Connect devices to curriculum
Career Cover Story Expert View Technology Top Stories

FORWARD THINKING: Connect devices to curriculum

Technology is an integral part of education today, but to connect devices to curriculum is the challenge

-Dr Dheeraj Mehrotra

The learning segment of today has changed and the adoption of technology with its adoption changed the realm towards acceptability. Schools need to recognize the cloud as a key component to their digital content platform strategy to storage options as it relates to security, identity, back-up, etc. It’s also a way to cost-effectively deliver more technology to more people quickly and so that they can focus their IT resources on projects that really drive improvements to learn.

Moving beyond 1:1 computing and really focusing on digital learning will transform a device conversation to a learning conversation. There will be trends like “bring your own device” (BYOD) that supports it, and the proliferation of multiple device types (laptops, slates, tablets, phones) that support the technology environment schools’ want and need. The conversation needs to turn to connecting the devices to curriculum and pedagogy and the assessment models. All the content needs to be accessible on multiple devices and be available anytime and anywhere.

The market size for digital classrooms is likely to touch almost 100,000 classrooms with a phenomenal growth rate of more than 100 percent in the recent years and expected to continue for the next several years. While private schools and colleges are going for a digital classrooms concept, in government schools, trend is to make at least one classroom digital.

The teachers need to have a balanced approach to policies and practices for children’s use of the Internet.

The idea was to integrate technology with quality learning as the substitute for the chalk and duster.

The 21st century education talks are incomplete if we do not refer to Smart Boards. Using Smart Notebook software, teachers can record each step of a lesson activity for students to review at a later time. The teachers need to have a balanced approach to policies and practices for children’s use of the Internet. One must at the same time initiate conversations with teachers, administrators, and parents, rather than set and implement rules that may be perceived as too rigid.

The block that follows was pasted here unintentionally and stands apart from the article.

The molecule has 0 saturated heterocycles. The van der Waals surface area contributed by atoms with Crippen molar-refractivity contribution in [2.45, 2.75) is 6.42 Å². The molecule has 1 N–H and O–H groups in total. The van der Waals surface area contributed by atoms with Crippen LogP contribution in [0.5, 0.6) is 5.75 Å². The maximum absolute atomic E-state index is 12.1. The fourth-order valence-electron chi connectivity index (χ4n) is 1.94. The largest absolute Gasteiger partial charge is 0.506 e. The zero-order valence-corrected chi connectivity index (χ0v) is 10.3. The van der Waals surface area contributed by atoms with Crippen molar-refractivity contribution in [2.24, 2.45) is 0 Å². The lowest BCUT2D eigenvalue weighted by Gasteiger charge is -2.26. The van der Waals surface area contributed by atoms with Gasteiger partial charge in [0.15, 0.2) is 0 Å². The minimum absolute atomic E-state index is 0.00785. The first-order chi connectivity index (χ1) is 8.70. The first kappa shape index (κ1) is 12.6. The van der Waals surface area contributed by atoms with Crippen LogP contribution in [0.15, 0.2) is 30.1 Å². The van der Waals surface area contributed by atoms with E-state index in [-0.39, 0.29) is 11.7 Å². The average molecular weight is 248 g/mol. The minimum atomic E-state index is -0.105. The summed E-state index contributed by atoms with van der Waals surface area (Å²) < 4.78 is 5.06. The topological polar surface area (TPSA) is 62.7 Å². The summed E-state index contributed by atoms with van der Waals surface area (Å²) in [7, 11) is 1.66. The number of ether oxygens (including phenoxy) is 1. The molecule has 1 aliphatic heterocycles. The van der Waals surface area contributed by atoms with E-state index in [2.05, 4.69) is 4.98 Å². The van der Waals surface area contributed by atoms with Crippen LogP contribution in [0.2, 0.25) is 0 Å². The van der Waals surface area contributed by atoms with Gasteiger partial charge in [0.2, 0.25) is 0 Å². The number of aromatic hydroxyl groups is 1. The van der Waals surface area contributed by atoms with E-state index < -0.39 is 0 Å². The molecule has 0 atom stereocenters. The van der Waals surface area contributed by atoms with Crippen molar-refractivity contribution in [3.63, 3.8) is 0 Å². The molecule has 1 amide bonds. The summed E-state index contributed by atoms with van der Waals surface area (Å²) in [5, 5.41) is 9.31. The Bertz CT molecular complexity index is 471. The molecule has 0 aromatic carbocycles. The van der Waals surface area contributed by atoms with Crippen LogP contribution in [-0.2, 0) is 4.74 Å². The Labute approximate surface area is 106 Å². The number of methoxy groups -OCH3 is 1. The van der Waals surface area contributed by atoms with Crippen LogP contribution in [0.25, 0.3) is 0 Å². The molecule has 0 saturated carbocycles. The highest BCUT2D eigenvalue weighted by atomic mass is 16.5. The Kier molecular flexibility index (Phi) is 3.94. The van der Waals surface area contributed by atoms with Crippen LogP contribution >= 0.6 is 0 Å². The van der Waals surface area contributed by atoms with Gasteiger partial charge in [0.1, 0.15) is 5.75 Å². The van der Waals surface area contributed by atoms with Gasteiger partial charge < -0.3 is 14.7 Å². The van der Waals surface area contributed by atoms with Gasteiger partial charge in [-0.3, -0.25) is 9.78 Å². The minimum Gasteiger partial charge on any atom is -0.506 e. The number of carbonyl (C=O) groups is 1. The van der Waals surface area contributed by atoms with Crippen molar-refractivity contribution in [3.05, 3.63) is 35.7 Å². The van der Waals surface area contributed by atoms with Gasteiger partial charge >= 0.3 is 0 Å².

Can E-Classrooms solve the problem?

It is the mindset of the teachers, the educators which needs to be nurtured. The teacher ought to be a trainer/ learner/ all-rounder with his/ her presence in the cyber space being mandatory. No longer is it enough of having an e-mail Id, a website, blog, Wiki, and being Socially Networked 24×7. Gone are the days of PowerPoint. But it is indispensably true to keep in mind that computer software cannot teach a child the concepts that he/ she is not developmentally ready for. Computers should always be considered as a supplement to other, more concrete learning activities like completing puzzles, building with Lego and blocks, reading books, creating art projects and playing on the playground.

One way, the software companies are helping to transform education for teachers and students through global partnerships. Various researchers and scholars have defined the need of Quality Education but no one has ever desired the need of “We” the teachers today to be interesting and ‘Informed’ with the march

of time or else we would be the only “Un-interested” thing (Identity) in the class, if we are not enriching and of any interest to the children to make them forget their Facebook Walls and the SMS which otherwise make their mind fertile of interest.

As a matter of fact, increasing awareness of available accessibility features and providing teacher training will help many students without requiring schools to acquire new technology.

As facilitators, we must be up-to-date in our pedagogical approaches. But most importantly, we must move towards Andragogy, enabling the students to assume responsibility for their learning.

There are many challenges to effective professional development of ICT integration:

  • Many teachers are aware that they should integrate ICT into their teaching practices, but are uncertain as to what that actually means.
  • The absence of a common internationally recognized standard in the area of ICT integration, as well as training based on those standards, prevents having a consistent method to assess teacher competency.
  • “One size fits all” training fails to address the needs of individuals. Teachers within one school will have very different needs. While some may have never used a computer, others will be using multiple devices and applications to achieve desired outcomes.
  • Mandating training which is not relevant. Buy-in by the teacher, including the assessment and planning of their own development, decreases resistance to training and increases the likelihood that what is presented actually will result in a change in their teaching strategies.
  • The ability to effectively scale largely face-to-face professional development to reach all teachers in a country is a daunting and expensive endeavor.

The way education is delivered and the importance it has in developing modern India is driving the changes in the educational set up. Also, globalization is effective in bringing the latest teaching methodologies and tools to the Indian market.

Educators today are learning to teach from the students, as far as the technology is concerned. Let mobiles be the requisite today for a learner to be Smart with age and time.      Dheeraj Mehrotra


Related posts

Glossing over Glossophobia | Communication


Challenges and New Ways of Teaching and Learning

MHRD Releases PRAGYATA Guidelines on Digital Education

Leave a Comment